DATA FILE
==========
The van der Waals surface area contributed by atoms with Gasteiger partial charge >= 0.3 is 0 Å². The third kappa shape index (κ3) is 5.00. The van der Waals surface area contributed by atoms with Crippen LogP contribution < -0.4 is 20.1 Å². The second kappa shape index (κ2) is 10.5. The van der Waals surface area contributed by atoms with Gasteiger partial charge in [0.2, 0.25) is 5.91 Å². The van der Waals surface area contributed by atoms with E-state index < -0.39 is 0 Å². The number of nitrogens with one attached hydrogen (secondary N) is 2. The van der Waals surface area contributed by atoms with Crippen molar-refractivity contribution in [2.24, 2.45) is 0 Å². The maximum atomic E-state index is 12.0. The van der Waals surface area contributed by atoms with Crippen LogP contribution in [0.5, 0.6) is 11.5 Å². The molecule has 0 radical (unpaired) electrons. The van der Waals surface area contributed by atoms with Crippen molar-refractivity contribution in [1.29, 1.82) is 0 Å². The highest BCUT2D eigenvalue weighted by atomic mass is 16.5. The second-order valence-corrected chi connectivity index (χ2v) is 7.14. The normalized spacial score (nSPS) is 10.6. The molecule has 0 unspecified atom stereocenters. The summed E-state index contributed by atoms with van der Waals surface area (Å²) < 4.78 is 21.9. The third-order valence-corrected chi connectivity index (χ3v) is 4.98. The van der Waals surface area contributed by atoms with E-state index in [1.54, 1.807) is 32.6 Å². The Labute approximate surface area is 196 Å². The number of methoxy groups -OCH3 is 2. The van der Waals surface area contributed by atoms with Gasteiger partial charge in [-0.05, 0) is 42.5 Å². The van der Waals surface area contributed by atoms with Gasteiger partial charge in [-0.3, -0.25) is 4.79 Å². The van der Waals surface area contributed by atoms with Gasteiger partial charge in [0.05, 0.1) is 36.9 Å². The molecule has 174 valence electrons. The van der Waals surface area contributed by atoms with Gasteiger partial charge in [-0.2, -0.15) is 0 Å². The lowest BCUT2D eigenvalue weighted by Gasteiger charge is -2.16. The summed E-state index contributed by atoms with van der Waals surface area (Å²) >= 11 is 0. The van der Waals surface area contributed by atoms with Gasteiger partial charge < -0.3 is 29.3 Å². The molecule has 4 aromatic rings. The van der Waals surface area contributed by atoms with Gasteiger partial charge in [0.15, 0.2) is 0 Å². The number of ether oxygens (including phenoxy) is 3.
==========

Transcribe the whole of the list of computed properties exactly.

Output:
The van der Waals surface area contributed by atoms with Gasteiger partial charge >= 0.3 is 0 Å². The third kappa shape index (κ3) is 5.00. The van der Waals surface area contributed by atoms with Crippen LogP contribution < -0.4 is 20.1 Å². The second kappa shape index (κ2) is 10.5. The van der Waals surface area contributed by atoms with Gasteiger partial charge in [0.2, 0.25) is 5.91 Å². The van der Waals surface area contributed by atoms with E-state index < -0.39 is 0 Å². The number of nitrogens with one attached hydrogen (secondary N) is 2. The van der Waals surface area contributed by atoms with Crippen molar-refractivity contribution in [2.24, 2.45) is 0 Å². The maximum atomic E-state index is 12.0. The van der Waals surface area contributed by atoms with Crippen LogP contribution in [0.5, 0.6) is 11.5 Å². The molecule has 0 radical (unpaired) electrons. The van der Waals surface area contributed by atoms with Crippen molar-refractivity contribution in [1.29, 1.82) is 0 Å². The highest BCUT2D eigenvalue weighted by atomic mass is 16.5. The second-order valence-corrected chi connectivity index (χ2v) is 7.14. The normalized spacial score (nSPS) is 10.6. The molecule has 0 unspecified atom stereocenters. The summed E-state index contributed by atoms with van der Waals surface area (Å²) < 4.78 is 21.9. The third-order valence-corrected chi connectivity index (χ3v) is 4.98. The van der Waals surface area contributed by atoms with E-state index in [1.54, 1.807) is 32.6 Å². The Labute approximate surface area is 196 Å². The number of methoxy groups -OCH3 is 2. The van der Waals surface area contributed by atoms with Gasteiger partial charge in [-0.05, 0) is 42.5 Å². The van der Waals surface area contributed by atoms with Gasteiger partial charge in [-0.3, -0.25) is 4.79 Å². The van der Waals surface area contributed by atoms with Gasteiger partial charge in [0.05, 0.1) is 36.9 Å². The molecule has 174 valence electrons. The van der Waals surface area contributed by atoms with Gasteiger partial charge in [-0.2, -0.15) is 0 Å². The lowest BCUT2D eigenvalue weighted by Gasteiger charge is -2.16. The summed E-state index contributed by atoms with van der Waals surface area (Å²) >= 11 is 0. The van der Waals surface area contributed by atoms with Gasteiger partial charge < -0.3 is 29.3 Å². The molecule has 4 aromatic rings. The van der Waals surface area contributed by atoms with Gasteiger partial charge in [0.15, 0.2) is 0 Å². The number of ether oxygens (including phenoxy) is 3.